Imitating her idol Trump by being a vulgar bigot didn't work out for Roseanne the way she likely thought it would.
The move ought to send a signal to the rest of Trump's fanbase that the rancid prejudice and hatred put on stark display by Barr is not welcome in mainstream American culture.
Early Tuesday morning, the right-wing actor and outspoken Trump supporter created a fury when she posted a now-deleted tweet comparing former senior adviser to President Obama, Valerie Jarrett, to apes.
Responding to a thread about Jarrett, who is black, Barr wrote, "Muslim brotherhood & planet of the apes had a baby=vj."
Barr also tweeted out heinous, anti-Semitic conspiracies about billionaire George Soros.
Actress, writer, and producer Wanda Sykes quickly announced she had quit "Roseanne." And soon after, ABC canceled the hugely successful reboot of the 1990's sitcom.
The spectacular implosion of Barr's show, and the fact that the implosion revolved around Tuesday's over-the-top anti-Semitism and racism, simply confirms how misguided it was for ABC to help revive her career this year.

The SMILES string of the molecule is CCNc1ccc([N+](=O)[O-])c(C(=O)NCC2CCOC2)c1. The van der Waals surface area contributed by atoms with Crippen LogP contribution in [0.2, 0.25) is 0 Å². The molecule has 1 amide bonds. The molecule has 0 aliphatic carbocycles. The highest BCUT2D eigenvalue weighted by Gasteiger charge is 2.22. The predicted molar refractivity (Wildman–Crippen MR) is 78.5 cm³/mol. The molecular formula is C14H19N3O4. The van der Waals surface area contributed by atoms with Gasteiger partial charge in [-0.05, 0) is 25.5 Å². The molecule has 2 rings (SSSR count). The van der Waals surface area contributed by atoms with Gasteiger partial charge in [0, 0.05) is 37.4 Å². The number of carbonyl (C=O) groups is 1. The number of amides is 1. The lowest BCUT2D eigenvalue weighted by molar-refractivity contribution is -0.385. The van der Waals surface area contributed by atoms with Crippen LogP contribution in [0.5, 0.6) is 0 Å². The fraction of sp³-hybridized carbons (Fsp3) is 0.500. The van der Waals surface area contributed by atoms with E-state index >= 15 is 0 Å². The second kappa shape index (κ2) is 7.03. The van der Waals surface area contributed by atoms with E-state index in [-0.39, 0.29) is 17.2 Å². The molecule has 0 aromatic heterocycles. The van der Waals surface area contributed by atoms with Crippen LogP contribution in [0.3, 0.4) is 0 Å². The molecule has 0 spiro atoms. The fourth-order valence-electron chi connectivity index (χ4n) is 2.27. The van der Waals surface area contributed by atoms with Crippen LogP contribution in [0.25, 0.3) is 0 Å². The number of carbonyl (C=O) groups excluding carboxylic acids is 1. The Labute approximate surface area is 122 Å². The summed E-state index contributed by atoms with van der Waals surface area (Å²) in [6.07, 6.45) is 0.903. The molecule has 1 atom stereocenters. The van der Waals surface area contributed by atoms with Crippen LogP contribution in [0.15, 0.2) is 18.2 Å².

Prior to the "Roseanne" reboot, Barr had established a long record of online postings that were shockingly hostile and hateful. Why the American Broadcasting Company would want to be associated with that remains baffling.
But leaning into the idea that Barr represented Trump's supposedly forgotten America, the everyday workers who aren't part of the coastal elites, "Roseanne" was treated as a cultural, red-state touchstone.
"Look at Roseanne, I called her yesterday. Look at her ratings," Trump said after the sitcom reboot garnered big TV ratings. He bragged about the show, saying, "It was about us!"
Now, the show that Trump himself said was about Trump supporters has been canceled due to its star's virulent bigotry. But he likely won't boast about that.